Silver Jumps...Gold Futures Rise as U.S. Consumer Sentiment Ebbs

February 13, 2015

San Francisco (Feb 13)  Gold futures rose for the second straight day as weaker U.S. consumer confidence added to concerns that the economy is slowing, boosting demand for the precious metal as a haven. Silver jumped the most in four weeks.

The Thomson Reuters/University of Michigan preliminary sentiment index decreased to 93.6 from a final January reading of 98.1 that was the highest since the start of 2004, figures showed Friday. A report on Thursday revealed that sales at U.S. retailers fell more than forecast in January.

Gold dropped 29 percent in the previous two years, posting consecutive annual losses for the first time since 1998. Faster U.S. expansion prompted some investors to lose faith in the metal as a store of value amid speculation that the Federal Reserve would raise interest rates. Prices rebounded 8 percent in January as slowing foreign economies cast doubt that American growth would remain resilient.

“Anything that helps push back on the Fed rate-increase is helpful to gold,” George Gero, a precious-metal strategist at RBC Capital Markets in New York, said in a telephone interview.

Gold futures for April delivery climbed 0.5 percent to settle at $1,227.10 an ounce at 1:38 p.m. on the Comex in New York. Yesterday, the price rose 0.1 percent.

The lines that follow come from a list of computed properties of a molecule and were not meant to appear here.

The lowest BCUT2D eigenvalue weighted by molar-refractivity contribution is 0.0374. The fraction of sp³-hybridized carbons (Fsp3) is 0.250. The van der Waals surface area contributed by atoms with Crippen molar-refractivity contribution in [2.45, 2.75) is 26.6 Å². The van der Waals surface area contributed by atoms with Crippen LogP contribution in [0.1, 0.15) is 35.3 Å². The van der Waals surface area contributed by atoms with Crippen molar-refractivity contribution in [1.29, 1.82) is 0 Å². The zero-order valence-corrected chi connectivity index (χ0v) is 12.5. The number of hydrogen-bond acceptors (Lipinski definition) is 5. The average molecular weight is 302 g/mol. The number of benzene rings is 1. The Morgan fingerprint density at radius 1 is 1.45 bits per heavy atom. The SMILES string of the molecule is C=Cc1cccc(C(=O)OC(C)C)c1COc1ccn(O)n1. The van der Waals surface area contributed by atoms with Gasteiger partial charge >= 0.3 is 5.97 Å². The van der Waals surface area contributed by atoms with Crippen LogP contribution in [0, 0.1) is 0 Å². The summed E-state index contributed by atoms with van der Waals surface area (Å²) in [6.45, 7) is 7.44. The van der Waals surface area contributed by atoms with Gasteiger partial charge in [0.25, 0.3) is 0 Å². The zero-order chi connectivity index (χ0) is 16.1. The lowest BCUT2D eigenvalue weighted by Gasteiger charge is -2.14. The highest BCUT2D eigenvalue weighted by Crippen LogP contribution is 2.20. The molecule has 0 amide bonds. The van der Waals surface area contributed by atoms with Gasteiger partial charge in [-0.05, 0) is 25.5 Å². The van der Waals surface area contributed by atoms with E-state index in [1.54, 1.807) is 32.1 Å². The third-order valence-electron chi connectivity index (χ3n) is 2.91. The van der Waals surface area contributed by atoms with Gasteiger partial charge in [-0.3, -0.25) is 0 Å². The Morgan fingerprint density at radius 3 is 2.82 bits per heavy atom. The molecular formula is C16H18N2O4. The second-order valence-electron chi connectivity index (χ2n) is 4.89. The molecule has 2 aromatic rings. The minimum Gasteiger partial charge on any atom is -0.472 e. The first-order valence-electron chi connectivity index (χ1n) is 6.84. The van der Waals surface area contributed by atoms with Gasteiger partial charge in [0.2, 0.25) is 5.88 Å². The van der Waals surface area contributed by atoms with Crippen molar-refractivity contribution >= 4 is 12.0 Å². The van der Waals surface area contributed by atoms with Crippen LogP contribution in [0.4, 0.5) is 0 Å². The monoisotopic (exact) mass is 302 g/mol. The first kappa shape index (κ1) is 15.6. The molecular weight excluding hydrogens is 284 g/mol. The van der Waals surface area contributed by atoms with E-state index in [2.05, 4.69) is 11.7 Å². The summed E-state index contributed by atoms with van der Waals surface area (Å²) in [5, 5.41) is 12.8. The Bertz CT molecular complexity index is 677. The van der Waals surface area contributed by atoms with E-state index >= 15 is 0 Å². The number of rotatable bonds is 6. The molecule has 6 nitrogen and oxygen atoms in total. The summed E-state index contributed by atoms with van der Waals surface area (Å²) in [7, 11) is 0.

This week, the price dropped 0.6 percent, the third straight decline.

Silver futures for March delivery jumped 3 percent to $17.294 an ounce, the biggest gain for a most-active contract since Jan. 16.

The spot gold-silver ratio this week fell 4 percent to 70.88 at 2:47 p.m., heading for the biggest drop since mid-August 2013, according to Bloomberg generic prices.

On the Comex, silver has gained 11 percent this year, while gold advanced 3.6 percent.

Palladium futures for March delivery jumped 2.7 percent to $794.45 an ounce on the New York Mercantile Exchange, the biggest gain since Jan. 20.

Platinum futures for April delivery rose 0.6 percent to $1,207.50 an ounce.

Source: Bloomberg


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